Pacification of Libya
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The Second Italo-Senussi War, also referred to as the Pacification of Libya, was a conflict that occurred during the Italian colonization of Libya between Italian military forces (composed mainly of colonial troops from Libya,
Eritrea Eritrea ( ; ti, ኤርትራ, Ertra, ; ar, إرتريا, ʾIritriyā), officially the State of Eritrea, is a country in the Horn of Africa region of Eastern Africa, with its capital and largest city at Asmara. It is bordered by Ethiopia ...
, and
Somalia Somalia, , Osmanya script: 𐒈𐒝𐒑𐒛𐒐𐒘𐒕𐒖; ar, الصومال, aṣ-Ṣūmāl officially the Federal Republic of SomaliaThe ''Federal Republic of Somalia'' is the country's name per Article 1 of thProvisional Constituti ...
) and indigenous rebels associated with the Senussi Order. The war lasted from 1923 until 1932, when the principal Senussi leader, Omar al-Mukhtar, was captured and executed. Fighting took place in all three of Libya's provinces (
Tripolitania Tripolitania ( ar, طرابلس '; ber, Ṭrables, script=Latn; from Vulgar Latin: , from la, Regio Tripolitana, from grc-gre, Τριπολιτάνια), historically known as the Tripoli region, is a historic region and former province o ...
,
Fezzan Fezzan ( , ; ber, ⴼⵣⵣⴰⵏ, Fezzan; ar, فزان, Fizzān; la, Phazania) is the southwestern region of modern Libya. It is largely desert, but broken by mountains, uplands, and dry river valleys ( wadis) in the north, where oases enabl ...
, and
Cyrenaica Cyrenaica ( ) or Kyrenaika ( ar, برقة, Barqah, grc-koi, Κυρηναϊκή παρχίαKurēnaïkḗ parkhíā}, after the city of Cyrene), is the eastern region of Libya. Cyrenaica includes all of the eastern part of Libya between ...
), but was most intense and prolonged in the mountainous Jebel Akhdar region of Cyrenaica. The war led to the mass deaths of the indigenous people of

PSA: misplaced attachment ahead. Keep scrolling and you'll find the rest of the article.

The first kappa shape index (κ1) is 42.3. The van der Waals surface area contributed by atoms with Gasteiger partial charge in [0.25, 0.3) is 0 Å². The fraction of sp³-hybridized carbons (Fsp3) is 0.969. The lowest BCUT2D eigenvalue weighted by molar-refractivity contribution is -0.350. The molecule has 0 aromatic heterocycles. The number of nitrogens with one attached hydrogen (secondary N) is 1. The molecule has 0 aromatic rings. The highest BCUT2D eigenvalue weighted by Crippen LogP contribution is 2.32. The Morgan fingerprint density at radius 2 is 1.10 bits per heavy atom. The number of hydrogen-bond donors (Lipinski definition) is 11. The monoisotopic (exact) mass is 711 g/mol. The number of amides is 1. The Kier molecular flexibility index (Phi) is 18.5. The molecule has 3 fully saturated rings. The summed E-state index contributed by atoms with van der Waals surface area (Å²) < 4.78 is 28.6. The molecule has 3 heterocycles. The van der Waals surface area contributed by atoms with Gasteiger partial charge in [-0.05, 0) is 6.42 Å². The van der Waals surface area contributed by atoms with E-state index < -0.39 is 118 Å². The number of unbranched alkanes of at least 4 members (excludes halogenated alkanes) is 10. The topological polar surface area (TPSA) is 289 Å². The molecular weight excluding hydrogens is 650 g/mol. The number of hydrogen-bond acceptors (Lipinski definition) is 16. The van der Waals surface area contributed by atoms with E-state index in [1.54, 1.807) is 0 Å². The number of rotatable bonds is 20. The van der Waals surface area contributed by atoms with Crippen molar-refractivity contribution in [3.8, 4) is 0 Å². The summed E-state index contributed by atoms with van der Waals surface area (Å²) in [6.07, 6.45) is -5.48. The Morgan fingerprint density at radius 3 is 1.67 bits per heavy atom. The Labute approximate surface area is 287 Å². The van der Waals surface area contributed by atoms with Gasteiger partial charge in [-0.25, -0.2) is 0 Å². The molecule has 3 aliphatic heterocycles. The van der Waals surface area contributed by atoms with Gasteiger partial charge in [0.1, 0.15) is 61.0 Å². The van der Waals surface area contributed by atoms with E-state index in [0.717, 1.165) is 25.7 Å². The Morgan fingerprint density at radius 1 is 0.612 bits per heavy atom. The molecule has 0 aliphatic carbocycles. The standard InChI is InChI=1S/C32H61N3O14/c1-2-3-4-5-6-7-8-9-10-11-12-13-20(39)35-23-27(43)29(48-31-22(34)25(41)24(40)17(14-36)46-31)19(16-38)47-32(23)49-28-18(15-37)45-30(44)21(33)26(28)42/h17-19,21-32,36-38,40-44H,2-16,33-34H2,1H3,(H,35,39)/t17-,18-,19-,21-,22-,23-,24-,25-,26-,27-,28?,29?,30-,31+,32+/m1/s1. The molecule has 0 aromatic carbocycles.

Cyrenaica Cyrenaica ( ) or Kyrenaika ( ar, برقة, Barqah, grc-koi, Κυρηναϊκή παρχίαKurēnaïkḗ parkhíā}, after the city of Cyrene), is the eastern region of Libya. Cyrenaica includes all of the eastern part of Libya between ...
, totalling one quarter of the region's population of 225,000. Italian war crimes included the use of
chemical weapons A chemical weapon (CW) is a specialized munition that uses chemicals formulated to inflict death or harm on humans. According to the Organisation for the Prohibition of Chemical Weapons (OPCW), this can be any chemical compound intended as ...
, execution of surrendering combatants, and the mass killing of civilians, while the Senussis were accused of torture and mutilation of captured Italians and refusal to take prisoners since the late 1910s. Italian authorities forcibly expelled 100,000
Bedouin The Bedouin, Beduin, or Bedu (; , singular ) are nomadic Arab tribes who have historically inhabited the desert regions in the Arabian Peninsula, North Africa, the Levant, and Mesopotamia. The Bedouin originated in the Syrian Desert and ...
Cyrenaicans, half the population of Cyrenaica, from their settlements, many of which were then given to Italian settlers.


Background

Italy had seized military control of Libya from the
Ottoman Empire The Ottoman Empire, * ; is an archaic version. The definite article forms and were synonymous * and el, Оθωμανική Αυτοκρατορία, Othōmanikē Avtokratoria, label=none * info page on book at Martin Luther University) ...
during the Italo-Turkish War in 1912, but the new colony had swiftly revolted, transferring large swaths of territory to local Libyan rule. Conflict between Italy and the Senussis a Muslim political-religious
tariqa A tariqa (or ''tariqah''; ar, طريقة ') is a school or order of Sufism, or specifically a concept for the mystical teaching and spiritual practices of such an order with the aim of seeking ''haqiqa'', which translates as "ultimate truth". ...
based in Libya erupted into major violence during
World War I World War I (28 July 1914 11 November 1918), often abbreviated as WWI, was List of wars and anthropogenic disasters by death toll, one of the deadliest global conflicts in history. Belligerents included much of Europe, the Russian Empire, ...
, when Senussis in Libya began collaborating with the Ottomans against Italian troops. The Libyan Senussis also escalated the conflict by attacking British forces stationed in
Egypt Egypt ( ar, مصر , ), officially the Arab Republic of Egypt, is a transcontinental country spanning the northeast corner of Africa and southwest corner of Asia via a land bridge formed by the Sinai Peninsula. It is bordered by the Med ...